He said the coalition will contain the consequences of an “extreme Zanu PF government” that might gain exclusive power and implement policies that seek to annihilate the opposition in the post-election period.
He hailed the pre-election alliance for its potential ability to reduce uncertainty among critical voters on the government coalition that will form after the next election and on which policies would be implemented; adding Tsvangirai’s MDC had “some political deficiencies which require other actors to augment.”
“For example, it lacks liberation war credentials and is viewed as a party without a history by its opponents and is easily battered on that,” Zamchiya said.
This comes after Zimbabwe’s defence forces commander, Constantino Chiwenga, pledged the army’s’ undying loyalty to Mugabe even if he loses the forthcoming presidential elections, dismissing other presidential aspirants as ‘‘sell-outs’’ out to reverse the gains of independence.
Chiwenga, in chilling comments ahead of next year’s harmonised elections, said the army would not recognise a government led by Mugabe’s challengers — pointedly Tsvangirai should they win the presidential elections because he will not salute a “president with no liberation war credentials.”
Zamchiya said other notable Tsvangirai MDC deficiencies were technocratic prowess, limited financial resources and inexperience in negotiating with State security apparatus for easy of transfer of power in the event of winning the 2018 general election.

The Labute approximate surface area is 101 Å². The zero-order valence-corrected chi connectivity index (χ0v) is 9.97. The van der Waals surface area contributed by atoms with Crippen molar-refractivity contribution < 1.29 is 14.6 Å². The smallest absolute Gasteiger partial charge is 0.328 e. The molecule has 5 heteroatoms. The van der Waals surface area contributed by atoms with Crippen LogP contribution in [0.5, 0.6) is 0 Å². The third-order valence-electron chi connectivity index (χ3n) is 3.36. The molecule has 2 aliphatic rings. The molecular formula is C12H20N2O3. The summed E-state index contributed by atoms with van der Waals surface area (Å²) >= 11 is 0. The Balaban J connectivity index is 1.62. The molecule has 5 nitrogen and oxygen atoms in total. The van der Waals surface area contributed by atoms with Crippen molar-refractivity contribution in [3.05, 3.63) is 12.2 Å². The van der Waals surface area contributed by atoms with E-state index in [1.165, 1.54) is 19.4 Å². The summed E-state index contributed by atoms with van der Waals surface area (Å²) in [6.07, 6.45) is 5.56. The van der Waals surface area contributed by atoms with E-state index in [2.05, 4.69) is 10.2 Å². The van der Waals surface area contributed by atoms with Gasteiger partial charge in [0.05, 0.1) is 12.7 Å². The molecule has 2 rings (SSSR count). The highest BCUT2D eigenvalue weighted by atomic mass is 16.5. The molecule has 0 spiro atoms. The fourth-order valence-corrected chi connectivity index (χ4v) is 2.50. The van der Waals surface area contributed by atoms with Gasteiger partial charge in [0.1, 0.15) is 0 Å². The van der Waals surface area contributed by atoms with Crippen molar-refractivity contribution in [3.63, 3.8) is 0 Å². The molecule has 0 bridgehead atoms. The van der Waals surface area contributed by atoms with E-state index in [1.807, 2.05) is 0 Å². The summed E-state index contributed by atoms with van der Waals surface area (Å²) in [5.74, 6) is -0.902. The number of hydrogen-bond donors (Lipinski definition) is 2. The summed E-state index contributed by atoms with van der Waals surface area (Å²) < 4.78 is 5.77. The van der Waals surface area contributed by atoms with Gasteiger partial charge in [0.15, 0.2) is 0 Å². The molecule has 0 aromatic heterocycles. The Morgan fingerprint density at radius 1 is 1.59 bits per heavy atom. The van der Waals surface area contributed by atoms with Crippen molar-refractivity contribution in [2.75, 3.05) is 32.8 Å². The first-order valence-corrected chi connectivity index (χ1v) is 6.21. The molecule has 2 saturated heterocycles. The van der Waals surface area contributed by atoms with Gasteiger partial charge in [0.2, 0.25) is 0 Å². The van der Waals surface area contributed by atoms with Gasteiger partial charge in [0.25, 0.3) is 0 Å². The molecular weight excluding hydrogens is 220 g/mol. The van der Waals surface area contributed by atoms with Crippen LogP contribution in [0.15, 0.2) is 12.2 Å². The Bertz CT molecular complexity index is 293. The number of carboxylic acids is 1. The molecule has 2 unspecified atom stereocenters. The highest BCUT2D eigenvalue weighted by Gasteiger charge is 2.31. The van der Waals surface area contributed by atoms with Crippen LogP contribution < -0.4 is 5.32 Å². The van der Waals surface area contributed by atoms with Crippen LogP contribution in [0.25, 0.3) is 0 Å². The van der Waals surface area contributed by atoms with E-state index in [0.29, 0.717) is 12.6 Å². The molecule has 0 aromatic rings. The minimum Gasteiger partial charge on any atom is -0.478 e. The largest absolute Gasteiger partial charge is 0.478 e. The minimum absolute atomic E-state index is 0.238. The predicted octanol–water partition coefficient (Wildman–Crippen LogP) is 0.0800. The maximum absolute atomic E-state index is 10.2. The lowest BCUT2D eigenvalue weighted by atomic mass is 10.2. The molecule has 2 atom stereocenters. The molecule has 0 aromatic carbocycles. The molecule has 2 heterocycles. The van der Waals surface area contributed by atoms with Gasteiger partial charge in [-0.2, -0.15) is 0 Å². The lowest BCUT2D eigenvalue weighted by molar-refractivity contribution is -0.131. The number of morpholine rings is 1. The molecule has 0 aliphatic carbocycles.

Analyst Pedzisai Ruhanya said the alliance suits well on the role of a democratic opposition in competitive authoritarian regimes. “For instance Stepan (1990) argued that the dynamics of authoritarian regimes and the prospects for regime change also depend on the relationship between the regime and democratic opposition. He outlined five critical tasks for the opposition in roughly ascending order of complexity: resisting integration into the regime; guarding zones of autonomy against it; disputing its legitimacy; raising the costs of authoritarian rule; and creating a credible democratic alternative,” the director of the Zimbabwe Democracy Institute (ZDI) think-tank said.
Van Staden said if the agreement does in fact hold, it would signal a major shift in the country’s politics and would suggest that Zanu PF and Mugabe will once again face electoral defeat as they did in 2008.
The stunning reversal of the 2008 result was due to a combination of the gerrymandering skills of the ruling party, the inexperience and naivety of the MDC and Tsvangirai, and the shameful endorsement of the fraud by the Southern African Development Community (Sadc).
“A united opposition would change all that, but there will be problems. Mujuru and Tsvangirai have their own strong claims to be the presidential candidate against a weakened, often dysfunctional Zanu PF and a president whose faculties have of late appeared seriously impaired, but they cannot both be number one. The potential for that argument to end this promising, united effort cannot be ignored,” he said. – Daily News